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Obama addresses rising college costs

Meghan Morris

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In front of 4,000 students of the University of Michigan on Friday, President Barack Obama outlined a plan to reduce the costs of higher education ­- a proposal that could change future Northwestern students’ financial burden.

His plan, most of which would need Congressional approval, seeks to increase the amount of federal grant money and tie it directly to tuition policies. Obama also aims to make colleges responsible for checking rising tuition costs.

“You can’t assume you’ll just jack up tuition every single year,” Obama said in the speech. “We should push colleges to do better; we should hold them accountable if they don’t.”

Nationally, the average cost for tuition, mandatory fees and room and board rose 8.3 percent during the current academic year, according to Trends in College Pricing 2011, an annual report released by the College Board, and rose 4.5 percent at private four-year colleges and universities. NU’s costs increased 4.3 percent, while the national inflation rate for 2011 was 3.2 percent.

Much of the plan applies to public colleges that rely on taxpayer funding. He also called on Congress to freeze interest on federal student loans, double the number of work-study jobs available to students over the next five years and increase the amount available for Perkins ­- or federal low-interest – loans to $8 billion from the current $1 billion.

Weinberg freshman Laura Rozier said college costs were prohibitively expensive for many of her friends at home. She said the government has a responsibility to keep costs in check at public schools, but she is unsure about the government’s duty to keep private universities affordable.

“Colleges don’t have motivation to keep costs down,” she said. “Even if tuition is kept in check, they’ll always come up with other price increases because they have little financial incentive to keep costs down.”

NU economics professor Burton Weisbrod told Inside Higher Ed that although tuition may stay the same or decrease if mandated by the government, he predicts universities will increase student fees that were previously considered part of tuition.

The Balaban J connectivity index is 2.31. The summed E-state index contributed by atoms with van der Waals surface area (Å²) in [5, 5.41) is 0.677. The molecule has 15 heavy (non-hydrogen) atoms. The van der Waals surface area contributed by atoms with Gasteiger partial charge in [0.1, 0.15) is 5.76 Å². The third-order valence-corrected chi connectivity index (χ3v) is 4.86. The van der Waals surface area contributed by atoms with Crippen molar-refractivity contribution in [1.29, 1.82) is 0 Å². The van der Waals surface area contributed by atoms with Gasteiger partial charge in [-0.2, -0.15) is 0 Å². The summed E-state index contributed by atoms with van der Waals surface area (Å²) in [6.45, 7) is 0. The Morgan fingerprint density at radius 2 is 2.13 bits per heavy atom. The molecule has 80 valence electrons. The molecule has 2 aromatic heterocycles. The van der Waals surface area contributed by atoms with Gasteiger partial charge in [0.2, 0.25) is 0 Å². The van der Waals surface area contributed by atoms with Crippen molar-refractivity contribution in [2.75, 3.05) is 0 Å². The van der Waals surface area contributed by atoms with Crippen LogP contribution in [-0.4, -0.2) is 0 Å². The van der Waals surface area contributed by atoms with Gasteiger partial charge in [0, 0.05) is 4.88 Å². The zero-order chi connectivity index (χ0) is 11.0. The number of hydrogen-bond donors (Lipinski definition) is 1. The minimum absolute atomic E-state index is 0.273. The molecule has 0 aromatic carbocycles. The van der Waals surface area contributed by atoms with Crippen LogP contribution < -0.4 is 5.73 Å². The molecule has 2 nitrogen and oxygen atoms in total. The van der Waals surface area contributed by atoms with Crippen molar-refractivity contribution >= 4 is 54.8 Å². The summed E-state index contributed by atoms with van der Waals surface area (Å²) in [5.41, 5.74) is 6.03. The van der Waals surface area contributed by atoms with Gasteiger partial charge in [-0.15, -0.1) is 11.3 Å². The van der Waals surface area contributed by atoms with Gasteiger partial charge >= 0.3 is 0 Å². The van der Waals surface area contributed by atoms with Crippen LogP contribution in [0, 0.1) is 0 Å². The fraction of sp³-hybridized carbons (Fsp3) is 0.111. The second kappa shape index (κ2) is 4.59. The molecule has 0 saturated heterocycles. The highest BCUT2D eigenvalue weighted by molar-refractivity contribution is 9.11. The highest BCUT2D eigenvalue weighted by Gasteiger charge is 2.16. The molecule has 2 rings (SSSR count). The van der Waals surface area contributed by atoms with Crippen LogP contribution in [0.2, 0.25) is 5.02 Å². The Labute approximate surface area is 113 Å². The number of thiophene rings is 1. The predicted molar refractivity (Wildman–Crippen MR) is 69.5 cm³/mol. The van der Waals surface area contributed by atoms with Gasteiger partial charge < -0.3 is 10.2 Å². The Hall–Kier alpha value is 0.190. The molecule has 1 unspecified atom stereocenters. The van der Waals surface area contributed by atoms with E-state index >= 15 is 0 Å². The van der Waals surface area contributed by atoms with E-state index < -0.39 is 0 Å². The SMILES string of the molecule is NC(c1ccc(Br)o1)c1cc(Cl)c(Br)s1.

“That begins a kind of cat-and-mouse game, which is the sort of thing that goes on in the whole regulatory environment all the time when organizations look for some way around regulatory constraint,” Weisbrod said in the article. “It’s how to succeed without really succeeding.”

In a media conference call Friday afternoon, U.S. Department of Education officials said details about how the plan would be funded would be included in Obama’s mid-February budget proposal. The officials also said the Perkins loan portion of the president’s plan would not cost more taxpayer money because students pay off the loans with interest.

“Colleges and universities have to act with much greater urgency and creativity to contain costs,” Secretary of Education Arne Duncan said. “They must hold themselves accountable for ensuring students get an education that really prepares them for success in the workplace.”

Medill freshman J.P. Bowgen said two of his best friends at NU frequently complain about their financial aid.

“It’s a bit of a contradiction: We’re lucky we’re in a private school because we can get so much financial aid compared to some at public schools,” he said.

NU caps federal need-based loans at $20,000. The average cumulative undergraduate debt at a four-year public institution is $23,146, according to finaid.org.

Officials said colleges would be rewarded by offering relatively lower tuition prices, providing value and serving low-income students.

Duncan said the country’s economy centers on providing students with high-quality, affordable educational opportunities.

“We have to educate our way to a better economy,” Duncan said. “We all have to work together.”

mmorris@u.northwestern.edu

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